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Monday, October 19, 2020
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Happy ever after for young cat and her little disabled kitten.

 

Maddie, the nine-month-old, heavily pregnant cat who arrived at Cats Protection’s Birmingham Adoption Centre in July, finally has a long-awaited happy ending, but her life could have turned out very differently. 

Born to young parents herself, Maddie’s owner’s landlord had threatened to remove her and her parents if arrangements weren’t made for them to be rehomed.

two black and white cats sitting on carpet with cat toysMaddie and her kitten Micah (now renamed Milo)

Not only was the cats’ safety at risk but none of them had been neutered, meaning if their owner had not reached out to the centre for help, Maddie and her mother could both have had up to 18 kittens each year.

Maddie’s parents, Margot and Mason, were neutered and moved to new loving homes after being taken into the centre’s care but nine-month-old Maddie was heavily pregnant and gave birth to two male kittens, Maddox and Micah, just nine days later.

black and white cat sitting inside wooden furnitureMaddie in her new home

The difficulties should have been over for Maddie after she gave birth but at five weeks old the kittens began to show signs of having cerebellar hypoplasia, a neurological disorder which prevents the part of the brain that controls motor skills and movement from developing correctly in the womb. Kittens with this condition have jerky movement which affects their ability to balance and coordinate their limbs.

The kittens’ condition became increasingly evident as they grew and while Micah was not held back, his littermate Maddox became extremely poorly alongside having the condition and sadly did not survive. 

Luckily, little Micah eventually thrived and enjoys playing and creating plenty of kitten mischief despite being wobbly when he stands or moves. 

black and white kittenMicah (now renamed Milo) looking all grown up

Cerebellar hypoplasia is usually caused by the mother having feline infectious enteritis or feline panleukopenia, a disease caused by feline parvovirus, which is then passed on to the unborn kittens. The disorder can be prevented by routine vaccinations prior to pregnancy.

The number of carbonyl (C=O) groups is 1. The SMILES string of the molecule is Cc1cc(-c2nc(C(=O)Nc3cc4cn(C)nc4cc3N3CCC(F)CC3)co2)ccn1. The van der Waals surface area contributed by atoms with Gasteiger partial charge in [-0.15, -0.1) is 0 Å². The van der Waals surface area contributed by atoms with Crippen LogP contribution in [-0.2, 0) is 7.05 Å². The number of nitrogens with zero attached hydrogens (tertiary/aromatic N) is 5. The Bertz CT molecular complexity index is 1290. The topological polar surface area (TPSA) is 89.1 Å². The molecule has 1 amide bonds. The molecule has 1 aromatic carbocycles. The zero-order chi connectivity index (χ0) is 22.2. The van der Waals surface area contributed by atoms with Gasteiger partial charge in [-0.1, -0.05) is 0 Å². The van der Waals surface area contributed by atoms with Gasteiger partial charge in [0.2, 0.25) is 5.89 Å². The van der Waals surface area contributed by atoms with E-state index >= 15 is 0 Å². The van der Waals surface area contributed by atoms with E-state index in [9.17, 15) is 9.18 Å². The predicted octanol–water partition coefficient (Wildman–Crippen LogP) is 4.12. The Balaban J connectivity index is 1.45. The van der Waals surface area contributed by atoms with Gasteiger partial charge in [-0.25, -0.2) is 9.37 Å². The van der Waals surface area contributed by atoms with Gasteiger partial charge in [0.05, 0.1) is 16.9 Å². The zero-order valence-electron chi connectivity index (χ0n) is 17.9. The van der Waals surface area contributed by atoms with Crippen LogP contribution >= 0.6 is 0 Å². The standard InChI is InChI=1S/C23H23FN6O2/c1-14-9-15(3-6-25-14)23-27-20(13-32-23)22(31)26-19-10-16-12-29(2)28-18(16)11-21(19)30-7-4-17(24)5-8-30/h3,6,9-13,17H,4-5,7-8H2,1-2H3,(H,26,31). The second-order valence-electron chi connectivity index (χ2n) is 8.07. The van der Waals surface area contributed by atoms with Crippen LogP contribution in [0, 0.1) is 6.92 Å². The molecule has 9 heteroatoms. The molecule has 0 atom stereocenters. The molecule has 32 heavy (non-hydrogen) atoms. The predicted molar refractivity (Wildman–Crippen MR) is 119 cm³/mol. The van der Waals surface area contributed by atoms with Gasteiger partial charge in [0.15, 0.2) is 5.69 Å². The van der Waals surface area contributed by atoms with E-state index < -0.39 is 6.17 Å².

Cat Care Assistant Alice Batchelor-Reynolds said: “Micah grew into a gorgeous, cheeky kitten who absolutely loves life despite being unsteady on his feet. He has already started to adjust and will continue to learn to adapt to his condition over time. Eventually he won't be as wobbly. 

“Micah and Maddie are now enjoying life in a wonderful, loving new home where Micah has been renamed Milo. 

two black and white cats asleep on sofaMaddie and Milo in their forever home

“However, we cannot overlook that preventative vet treatment, including timely vaccinations and neutering, would have changed the outcome for all generations of their family. 

“Micah and Maddie were very lucky because their owner realised they needed help and reached out to us but, like little Maddox, many in their situation might not have survived without intervention, especially if there had been pregnancy complications. 

“We would urge all cat owners to invest in early vaccinations and neutering for their cats, it’s the kindest option in the long-run and can prevent costly vet bills later on.” 

For details of how Cats Protection can provide financial assistance with neutering, visit www.cats.org.uk/neutering

For help and advice on caring for disabled cats, visit www.cats.org.uk/disabled-cats  

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